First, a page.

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When parents read with their kids, they improve their vocabulary and foster the development of brain areas that are vital for further literacy.

A study published recently showed that parental literacy experiences impact children’s vocabulary and influence the brain activity underlying word reading.

All literacy interactions parents have with their children make up their home literacy environment (HLE), which includes language-related interplays, literacy development and the availability of reading material at home. These interactions are believed to influence the development of reading skills throughout the schooling period. In fact, previous studies have shown that a strong presence of reading material at home was associated with greater vocabulary and improved reading skills in children. Studies that investigated how this works at the brain activity level — neuroimaging studies — have also indicated that the quality of home literacy interactions may affect both structure and function of brain areas that are essential for reading, confirming the benefits of home literacy practices between parents and children.

In this new study, Cléa Girard and her colleagues aimed to test whether brain activity in areas supporting word recognition was related to the home literacy environment of elementary school children. In their experiment, parents of 8-year-old children were asked to complete a questionnaire evaluating the frequency of home literacy practices with their offspring. The questions were divided into informal and formal literacy experiences: the former referred to practices in which the printed word was present but was not the focus of the interaction (e.g., talking about school activities or singing songs), and the latter referred activities that focused on the printed word itself (e.g., listening to children reading out loud or asking questions when they were reading quietly). The results from this questionnaire were then compared to the children’s literacy skills and their breadth of vocabulary while defining up to 27 words that decreased in frequency of usage. The scientists also measured the children’s brain activity during a task of word recognition using a functional Magnetic Resonance Imaging (fMRI).

In this neuroimaging experiment, the researchers adapted a task previously developed by Tyler Perrachione for a study about dyslexia. In this task, subjects looked at blocks of written words that were identical (adaptation blocks) and different (no-adaptation blocks). The comparison between these two blocks enabled the understanding of the brain region that is fundamental to word processing: the neural adaptation effect. Notably, this effect proved to be functionally relevant since it is related to reading skills in adults. This study concluded that the neural adaptation effect is weaker in dyslexic readers than in typical readers.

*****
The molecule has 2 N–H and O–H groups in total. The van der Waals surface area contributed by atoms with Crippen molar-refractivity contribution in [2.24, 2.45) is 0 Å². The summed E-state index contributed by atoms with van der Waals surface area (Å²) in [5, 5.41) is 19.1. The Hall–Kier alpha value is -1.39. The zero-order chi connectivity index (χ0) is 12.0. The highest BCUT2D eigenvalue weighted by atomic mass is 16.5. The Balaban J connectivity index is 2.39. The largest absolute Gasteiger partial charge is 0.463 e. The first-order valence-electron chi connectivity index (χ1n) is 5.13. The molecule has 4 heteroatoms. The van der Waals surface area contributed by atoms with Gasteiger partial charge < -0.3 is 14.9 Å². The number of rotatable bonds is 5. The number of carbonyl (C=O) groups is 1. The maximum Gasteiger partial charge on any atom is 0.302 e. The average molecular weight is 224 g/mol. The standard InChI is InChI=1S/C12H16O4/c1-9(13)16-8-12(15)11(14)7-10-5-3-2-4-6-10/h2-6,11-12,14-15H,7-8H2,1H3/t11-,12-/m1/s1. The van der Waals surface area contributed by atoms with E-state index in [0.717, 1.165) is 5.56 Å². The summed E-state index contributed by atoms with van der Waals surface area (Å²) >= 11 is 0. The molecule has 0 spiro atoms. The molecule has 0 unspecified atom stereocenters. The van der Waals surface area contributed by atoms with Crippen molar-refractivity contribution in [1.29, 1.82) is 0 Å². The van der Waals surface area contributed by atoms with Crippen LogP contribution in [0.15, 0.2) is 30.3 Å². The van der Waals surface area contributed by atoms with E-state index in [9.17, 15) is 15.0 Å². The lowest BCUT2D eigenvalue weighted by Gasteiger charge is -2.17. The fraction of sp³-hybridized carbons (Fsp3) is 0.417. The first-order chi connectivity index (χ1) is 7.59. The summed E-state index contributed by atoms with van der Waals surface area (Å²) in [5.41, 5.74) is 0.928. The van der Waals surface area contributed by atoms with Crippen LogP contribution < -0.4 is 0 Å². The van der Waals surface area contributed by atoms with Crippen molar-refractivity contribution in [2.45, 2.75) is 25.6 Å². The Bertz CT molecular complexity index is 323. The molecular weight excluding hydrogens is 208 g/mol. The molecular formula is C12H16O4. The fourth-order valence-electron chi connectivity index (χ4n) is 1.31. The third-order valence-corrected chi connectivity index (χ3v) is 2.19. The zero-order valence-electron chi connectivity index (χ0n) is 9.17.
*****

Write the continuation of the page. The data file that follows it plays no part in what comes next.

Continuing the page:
Girard’s study highlighted that even though home literacy practices did not influence reading fluency or visual processing skills in children, more frequent reading practices resulted in a wider breadth of vocabulary and higher sensitivity to the repetition of printed words (i. e., to word association tests as measured in the fMRI experiment). This gain was observed in the classic reading brain network, including the left inferior frontal gyrus. The role of this region of the brain during reading tasks is believed to involve both phonological and semantic processing. Importantly, the results of this study also showed that the relation between home literacy practices and the brain mechanisms supporting reading in children is influenced by vocabulary, a cognitive precursor to reading.

This study confirms the importance of having literacy experiences beyond the classroom. Home literacy practices not only influence brain regions supporting reading and learning, but also impact children’s reading through cognitive precursors skills such as vocabulary.



This article was edited by Ana Gerschenfeld, science writer da Fundação Champalimaud.



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